"I'll try." Kate finished her drink and got up.
"Where are you going?"
"Home. There's dinner to put on and the mail is probably piling up in the box."
"How is your arm? Did it burn badly?"
"I think it's my pride that's damaged more." Kate put on her sparkly grey newsboy and matching gloves.
"Come to my place tonight. We'll crank the Christmas carols, make some vegetarian stew, and wallow in our singleness."
Kate thought that sounded perfect.
"Okay, let me go collect my mail, take a shower, and I will be over within 40 minutes."
"Yay! I'm excited." Miranda cleaned up the table with cloth and warm soapy water.
"See you in little while."
"Take the ice pack if you need it."
"How bout I duct tape it on?" Rolling her eyes, and feeling the blistering burn, Kate headed for the door.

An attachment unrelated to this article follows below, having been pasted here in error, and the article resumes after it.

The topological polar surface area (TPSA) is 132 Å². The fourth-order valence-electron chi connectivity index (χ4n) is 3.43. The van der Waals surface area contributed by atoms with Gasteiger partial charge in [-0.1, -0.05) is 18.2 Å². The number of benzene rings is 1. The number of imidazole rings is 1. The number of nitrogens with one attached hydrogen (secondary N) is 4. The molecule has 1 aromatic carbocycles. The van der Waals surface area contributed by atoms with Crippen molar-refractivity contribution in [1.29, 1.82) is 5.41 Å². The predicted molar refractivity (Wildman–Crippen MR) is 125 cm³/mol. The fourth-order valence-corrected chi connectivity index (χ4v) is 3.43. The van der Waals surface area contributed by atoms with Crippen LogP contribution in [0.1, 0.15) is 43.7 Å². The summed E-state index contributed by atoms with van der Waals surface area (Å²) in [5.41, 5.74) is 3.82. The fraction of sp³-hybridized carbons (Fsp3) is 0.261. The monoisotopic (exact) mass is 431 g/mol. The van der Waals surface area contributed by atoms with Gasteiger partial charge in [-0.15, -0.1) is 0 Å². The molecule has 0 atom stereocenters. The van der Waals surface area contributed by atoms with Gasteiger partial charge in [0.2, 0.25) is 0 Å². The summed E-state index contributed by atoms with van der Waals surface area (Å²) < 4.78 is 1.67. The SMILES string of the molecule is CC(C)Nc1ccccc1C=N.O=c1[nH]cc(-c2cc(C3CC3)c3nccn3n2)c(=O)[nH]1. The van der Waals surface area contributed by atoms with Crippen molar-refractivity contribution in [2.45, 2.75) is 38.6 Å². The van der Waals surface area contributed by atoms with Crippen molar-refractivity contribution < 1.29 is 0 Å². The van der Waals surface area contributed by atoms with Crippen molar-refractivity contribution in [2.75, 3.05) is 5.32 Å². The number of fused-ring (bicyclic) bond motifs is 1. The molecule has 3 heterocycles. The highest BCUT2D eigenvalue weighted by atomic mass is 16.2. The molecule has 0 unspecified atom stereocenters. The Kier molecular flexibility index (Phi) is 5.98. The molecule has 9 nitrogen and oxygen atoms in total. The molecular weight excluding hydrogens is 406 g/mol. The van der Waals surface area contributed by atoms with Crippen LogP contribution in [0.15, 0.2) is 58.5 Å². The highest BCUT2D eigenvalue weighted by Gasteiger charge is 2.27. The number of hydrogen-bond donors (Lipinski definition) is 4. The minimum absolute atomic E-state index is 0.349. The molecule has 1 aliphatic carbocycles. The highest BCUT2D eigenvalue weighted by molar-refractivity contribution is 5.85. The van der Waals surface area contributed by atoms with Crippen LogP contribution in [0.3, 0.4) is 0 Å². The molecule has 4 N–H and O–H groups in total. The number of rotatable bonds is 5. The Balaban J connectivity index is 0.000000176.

"Are you sure you don’t need to go to the hospital? I've heard of burns being quite bad."
"I'll be fine, cousin. I know my first aid. Thank God for that class I took in the summer."
"Okay, fine. See you at the house."
Stepping into the silent, snowy night, Kate felt the snowflakes land on her lashes, and she breathed in the cool, crisp air. Nothing like clean winter air to cleanse the senses and ward off the stress of the day. It had been a hectic day at the newspaper, covering Christmas-related stories and the deadlines before Christmas was fully upon her.
Getting in her car, she turned on the heater, and tried to drive off. But suddenly the car skidded and she pulled to the side of the road. Something was not right. Her car was lagging, not accelerating like it should be.
Kate examined the body of the car and all four tires; thank God she'd been a tomboy growing up and had three brothers who showed her how to change a tire or two, and how to fix a blown radiator. The right front tire was flatter than a pancake.